The unit culminates in a family action plan that the students develop and a plan for a clean energy community information event. The unit—developed collaboratively by the Office for Mathematics, Science, and Technology Education (MSTE) and the Illinois Environmental Protection Agency (EPA) Office of Energy, with support from the U.S. Department of Energy State Energy Program—supports the Next Generation Science Standards and integrates environmental education into the science curriculum. On the website, you’ll find a Pathway Overview, Teacher Guide, Material and Supply List, Students Activity Sheets, and more.
Discovering Gravity–An Apple or an Airplane?
A historical cartoon from the Library of Congress offers an engaging way to introduce middle and high school students to Newton’s Law of Gravitation from a historical perspective. An activity described in the blog Teaching with the Library of Congress walks educators through the process. In the activity, students examine the image and text on the historical cartoon from 1910, The Discovery of the Law of Gravitation by L.M. Glackens, which features an “airship” instead of an apple that gives “Sir Isaac Newton his clue.” Upon closer inspection, students discover the airship is a Wright Brothers’ airplane, and they start making connections between science and historical events, specifically between Newton’s Law of Gravitation and aerodynamics, via the Wright Brothers.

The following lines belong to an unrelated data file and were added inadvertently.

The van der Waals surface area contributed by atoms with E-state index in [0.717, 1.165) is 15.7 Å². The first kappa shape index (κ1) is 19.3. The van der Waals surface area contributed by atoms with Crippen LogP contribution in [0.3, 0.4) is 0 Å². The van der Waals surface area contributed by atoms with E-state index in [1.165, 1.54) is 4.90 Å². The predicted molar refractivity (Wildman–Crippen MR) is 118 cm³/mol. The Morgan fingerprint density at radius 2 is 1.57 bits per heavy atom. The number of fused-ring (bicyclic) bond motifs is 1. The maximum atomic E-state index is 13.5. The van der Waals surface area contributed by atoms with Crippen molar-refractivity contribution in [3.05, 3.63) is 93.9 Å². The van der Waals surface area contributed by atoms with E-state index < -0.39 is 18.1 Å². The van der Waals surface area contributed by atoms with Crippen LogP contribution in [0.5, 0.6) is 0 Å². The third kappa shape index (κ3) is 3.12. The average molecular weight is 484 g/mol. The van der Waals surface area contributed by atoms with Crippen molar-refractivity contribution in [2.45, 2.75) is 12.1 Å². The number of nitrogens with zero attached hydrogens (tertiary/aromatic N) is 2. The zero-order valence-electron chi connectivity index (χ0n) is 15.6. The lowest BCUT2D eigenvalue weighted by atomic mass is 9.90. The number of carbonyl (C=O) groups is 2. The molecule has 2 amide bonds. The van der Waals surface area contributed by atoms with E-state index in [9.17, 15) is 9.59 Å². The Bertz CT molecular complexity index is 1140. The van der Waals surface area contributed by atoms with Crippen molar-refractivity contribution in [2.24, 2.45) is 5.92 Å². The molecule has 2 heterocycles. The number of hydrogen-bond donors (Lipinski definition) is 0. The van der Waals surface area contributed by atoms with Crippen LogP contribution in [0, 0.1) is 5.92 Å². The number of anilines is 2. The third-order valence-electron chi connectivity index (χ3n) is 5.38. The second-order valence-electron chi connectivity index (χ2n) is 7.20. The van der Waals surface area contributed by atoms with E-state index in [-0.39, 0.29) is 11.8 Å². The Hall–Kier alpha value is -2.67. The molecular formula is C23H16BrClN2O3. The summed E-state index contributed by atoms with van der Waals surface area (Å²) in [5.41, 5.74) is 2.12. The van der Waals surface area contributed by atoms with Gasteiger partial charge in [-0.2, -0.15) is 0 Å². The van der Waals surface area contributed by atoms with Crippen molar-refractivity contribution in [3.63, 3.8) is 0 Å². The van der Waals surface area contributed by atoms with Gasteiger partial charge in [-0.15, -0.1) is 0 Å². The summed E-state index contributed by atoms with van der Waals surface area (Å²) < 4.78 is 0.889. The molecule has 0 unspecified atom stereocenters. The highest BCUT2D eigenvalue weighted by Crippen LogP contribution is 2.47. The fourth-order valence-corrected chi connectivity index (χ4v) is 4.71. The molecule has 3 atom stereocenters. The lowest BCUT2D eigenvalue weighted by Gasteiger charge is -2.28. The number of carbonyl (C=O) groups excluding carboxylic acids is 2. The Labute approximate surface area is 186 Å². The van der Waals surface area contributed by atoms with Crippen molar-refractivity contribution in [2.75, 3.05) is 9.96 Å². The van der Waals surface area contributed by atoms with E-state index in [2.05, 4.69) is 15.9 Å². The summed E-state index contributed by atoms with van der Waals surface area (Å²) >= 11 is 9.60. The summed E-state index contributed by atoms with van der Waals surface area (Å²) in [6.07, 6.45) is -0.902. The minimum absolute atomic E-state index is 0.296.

Is Climate Change Just a Lot of Hot Air?
Show students in grades 6–12 how warming ocean temperature is a major factor in climate change with an animated video from the National Oceanic and Atmospheric Administration’s collection of CLEAN Climate and Energy Education Resources. The short (less than two minutes) video quickly touches on concepts such the ocean’s heat capacity, the atmosphere’s capacity to absorb water vapor as temperature increases, and NASA visualizations of changes in ocean surface temperatures over time. The video gives a very clear and concise explanation of how just a few degrees’ rise in ocean temperature can lead to increased moisture in the atmosphere and heightened severity of extreme weather events.